The New Hampshire legislature is contemplating HB 480 which would legalize sports betting in the Granite State.
Why shouldn’t we just legalize and regulate expanded gambling? After all, New Hampshire has had a lottery for years, generating revenue for the state. People are going to bet on sports anyway, so what’s the big deal? The state might as well regulate sports gambling and in the process, generate revenue. Why not take something that people are going to do anyway, and generate money for a “good cause” namely, the state education fund? Seems like the best possible solution, right?
Hold on. The debate here should not be about state revenue generation, or whether the money raised would help a good cause. The first and foremost question needs to be, “Does this harm people, especially families?”
Imagine if I told you I had a great plan to raise state revenue, perhaps for education, by mugging people and swiping their wallets. “It’s for the children!” I say. The only rational response would, of course, be “You’re out of your mind. You can’t mug people for a ‘good cause.’”
It’s misleading to begin a discussion of expanded gambling by looking at how much money we pocket or where the state intends to put the profits. That dodges the important question: Is large-scale, government-sponsored gambling harmful in the first place?
Cornerstone maintains that the answer is “yes.”
The simple concept of “gambling” isn’t the problem. Government-sponsored gambling driven by corporate interests is a problem. The profitability of large-scale gambling is reliant on addictive behaviors. Such a problematic thing should be limited by our government, not exploited by it.
Sports gambling, as envisioned in current legislation, is not just a friendly wager between friends over the next 18 holes of golf or a basketball game. By enabling large-scale gambling interests to operate in our state, we are ensuring that expanded gambling will impact everyone’s life.
Think about what gambling does. It takes an arbitrary chance event and assigns a monetary consequence to it. The only limit on participation is one’s own self-discipline and access to resources with which to gamble.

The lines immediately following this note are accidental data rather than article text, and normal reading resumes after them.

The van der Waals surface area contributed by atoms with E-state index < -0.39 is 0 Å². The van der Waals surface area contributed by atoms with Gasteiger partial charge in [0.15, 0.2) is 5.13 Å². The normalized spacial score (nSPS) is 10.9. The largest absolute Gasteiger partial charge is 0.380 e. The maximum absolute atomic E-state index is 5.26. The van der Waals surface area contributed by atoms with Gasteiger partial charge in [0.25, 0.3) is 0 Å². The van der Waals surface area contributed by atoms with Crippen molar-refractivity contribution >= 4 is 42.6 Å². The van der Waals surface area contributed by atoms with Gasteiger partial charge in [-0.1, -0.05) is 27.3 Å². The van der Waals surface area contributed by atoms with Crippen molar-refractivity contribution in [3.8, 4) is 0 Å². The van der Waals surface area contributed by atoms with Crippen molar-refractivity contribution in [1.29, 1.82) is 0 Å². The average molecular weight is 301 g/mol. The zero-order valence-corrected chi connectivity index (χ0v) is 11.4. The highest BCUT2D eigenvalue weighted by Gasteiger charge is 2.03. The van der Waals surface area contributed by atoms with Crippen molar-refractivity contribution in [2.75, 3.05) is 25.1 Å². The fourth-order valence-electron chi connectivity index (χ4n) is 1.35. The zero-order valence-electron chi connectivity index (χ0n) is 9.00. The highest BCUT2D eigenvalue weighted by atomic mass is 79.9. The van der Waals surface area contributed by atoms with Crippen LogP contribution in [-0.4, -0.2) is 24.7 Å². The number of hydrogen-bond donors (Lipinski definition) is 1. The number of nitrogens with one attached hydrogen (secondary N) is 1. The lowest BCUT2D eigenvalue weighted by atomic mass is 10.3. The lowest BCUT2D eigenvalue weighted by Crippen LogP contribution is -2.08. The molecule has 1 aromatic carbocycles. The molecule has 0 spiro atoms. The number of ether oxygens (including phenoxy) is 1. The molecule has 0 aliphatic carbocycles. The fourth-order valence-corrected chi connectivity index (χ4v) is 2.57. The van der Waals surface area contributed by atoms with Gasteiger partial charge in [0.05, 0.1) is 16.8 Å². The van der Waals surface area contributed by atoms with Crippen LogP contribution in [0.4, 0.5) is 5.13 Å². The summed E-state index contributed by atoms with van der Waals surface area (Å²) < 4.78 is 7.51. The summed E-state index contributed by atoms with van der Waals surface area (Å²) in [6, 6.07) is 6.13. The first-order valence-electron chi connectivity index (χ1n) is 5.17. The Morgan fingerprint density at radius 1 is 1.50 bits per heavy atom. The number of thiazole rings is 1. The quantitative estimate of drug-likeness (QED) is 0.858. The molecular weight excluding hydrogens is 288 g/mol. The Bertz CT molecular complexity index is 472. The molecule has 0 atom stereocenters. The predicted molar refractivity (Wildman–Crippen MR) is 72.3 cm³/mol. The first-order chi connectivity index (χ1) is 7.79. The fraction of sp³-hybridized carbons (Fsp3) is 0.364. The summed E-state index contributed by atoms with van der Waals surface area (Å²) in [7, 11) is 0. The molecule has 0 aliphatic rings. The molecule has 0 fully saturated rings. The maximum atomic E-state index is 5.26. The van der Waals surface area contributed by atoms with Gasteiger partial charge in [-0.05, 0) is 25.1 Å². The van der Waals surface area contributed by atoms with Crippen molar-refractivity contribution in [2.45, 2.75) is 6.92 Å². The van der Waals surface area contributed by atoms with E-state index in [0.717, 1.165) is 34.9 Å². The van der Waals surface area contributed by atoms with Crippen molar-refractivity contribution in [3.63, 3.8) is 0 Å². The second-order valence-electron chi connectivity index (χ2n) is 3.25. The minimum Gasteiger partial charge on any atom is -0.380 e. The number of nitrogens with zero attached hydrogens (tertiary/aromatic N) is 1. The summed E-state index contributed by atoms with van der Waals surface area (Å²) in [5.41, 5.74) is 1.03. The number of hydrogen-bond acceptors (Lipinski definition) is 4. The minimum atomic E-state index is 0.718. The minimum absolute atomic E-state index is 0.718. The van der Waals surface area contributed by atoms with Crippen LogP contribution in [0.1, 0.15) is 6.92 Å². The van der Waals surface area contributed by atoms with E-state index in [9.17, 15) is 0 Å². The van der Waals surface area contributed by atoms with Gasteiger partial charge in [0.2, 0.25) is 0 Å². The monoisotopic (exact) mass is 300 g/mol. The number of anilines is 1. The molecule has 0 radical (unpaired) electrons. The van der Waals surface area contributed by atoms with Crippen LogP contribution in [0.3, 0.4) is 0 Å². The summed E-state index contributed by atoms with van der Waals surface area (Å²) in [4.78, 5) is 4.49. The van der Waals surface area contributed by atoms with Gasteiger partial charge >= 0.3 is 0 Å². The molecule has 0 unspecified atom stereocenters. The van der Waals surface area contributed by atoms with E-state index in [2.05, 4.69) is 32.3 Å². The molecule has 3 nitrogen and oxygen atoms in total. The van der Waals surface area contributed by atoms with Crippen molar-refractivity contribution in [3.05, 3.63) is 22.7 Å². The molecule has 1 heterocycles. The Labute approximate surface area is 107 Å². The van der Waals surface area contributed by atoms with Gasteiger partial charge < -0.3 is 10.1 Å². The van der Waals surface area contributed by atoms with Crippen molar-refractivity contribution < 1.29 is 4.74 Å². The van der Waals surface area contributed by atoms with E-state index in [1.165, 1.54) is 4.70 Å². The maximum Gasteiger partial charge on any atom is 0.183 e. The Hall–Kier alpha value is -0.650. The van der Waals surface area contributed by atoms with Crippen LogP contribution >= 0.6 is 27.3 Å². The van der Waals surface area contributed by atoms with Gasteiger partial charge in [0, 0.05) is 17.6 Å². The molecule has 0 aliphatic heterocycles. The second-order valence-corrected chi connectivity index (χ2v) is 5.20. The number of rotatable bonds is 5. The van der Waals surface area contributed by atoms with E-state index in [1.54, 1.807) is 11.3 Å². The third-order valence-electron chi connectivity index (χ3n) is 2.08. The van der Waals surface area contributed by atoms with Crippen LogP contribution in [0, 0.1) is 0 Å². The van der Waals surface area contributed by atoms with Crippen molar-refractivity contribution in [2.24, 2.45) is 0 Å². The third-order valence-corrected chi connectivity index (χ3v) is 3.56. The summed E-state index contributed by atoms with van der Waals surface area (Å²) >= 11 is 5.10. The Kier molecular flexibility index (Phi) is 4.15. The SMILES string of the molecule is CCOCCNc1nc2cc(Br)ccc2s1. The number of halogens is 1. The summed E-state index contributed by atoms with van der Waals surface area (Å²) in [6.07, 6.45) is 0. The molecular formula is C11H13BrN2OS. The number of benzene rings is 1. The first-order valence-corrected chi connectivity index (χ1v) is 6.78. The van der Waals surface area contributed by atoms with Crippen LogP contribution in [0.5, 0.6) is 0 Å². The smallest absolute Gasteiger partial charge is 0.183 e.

On a small private scale like a Friday night poker game, gambling will not generally rely on “problem gamblers” or have an extensive impact on social relationships. But large-scale gambling is different: its profits depend primarily on out-of-control addicted gamblers. Large-scale gambling also allows for bookmakers (those running the betting business) to manipulate the system, and reap massive financial benefits while doing so.
New Hampshire’s current bill, HB 480, does not infringe on private wagers. Instead, it forces us to face squarely the question of whether the government should sponsor a type of gambling that will rely on addicted individuals who can’t stop losing their money in this way. The bill’s nod to “problem gaming” acknowledges an issue without truly fixing it – and why should it? The profitability of the industry is based on exploiting this problem. Giving gambling profits to a good cause – for the children, no less – does not offset the problems associated with expanded gambling.
Americans were expected to lose $118 billion of their personal wealth to government-sanctioned gambling in 2018. Over the next eight years, the American people are on a collision course to lose more than $1 trillion of their personal wealth to government-sanctioned gambling. If approved, commercialized sports betting will make these financial losses even worse.
Saving is the road to wealth creation yet around 50% of the U.S. population has zero or negative net wealth. Furthermore, if we intend to capitalize on sports betting, why stop there? Sure enough, a bill proposing New Hampshire casinos has been re-introduced. This is a critical issue because saving money is the direct opposite of commercialized gambling.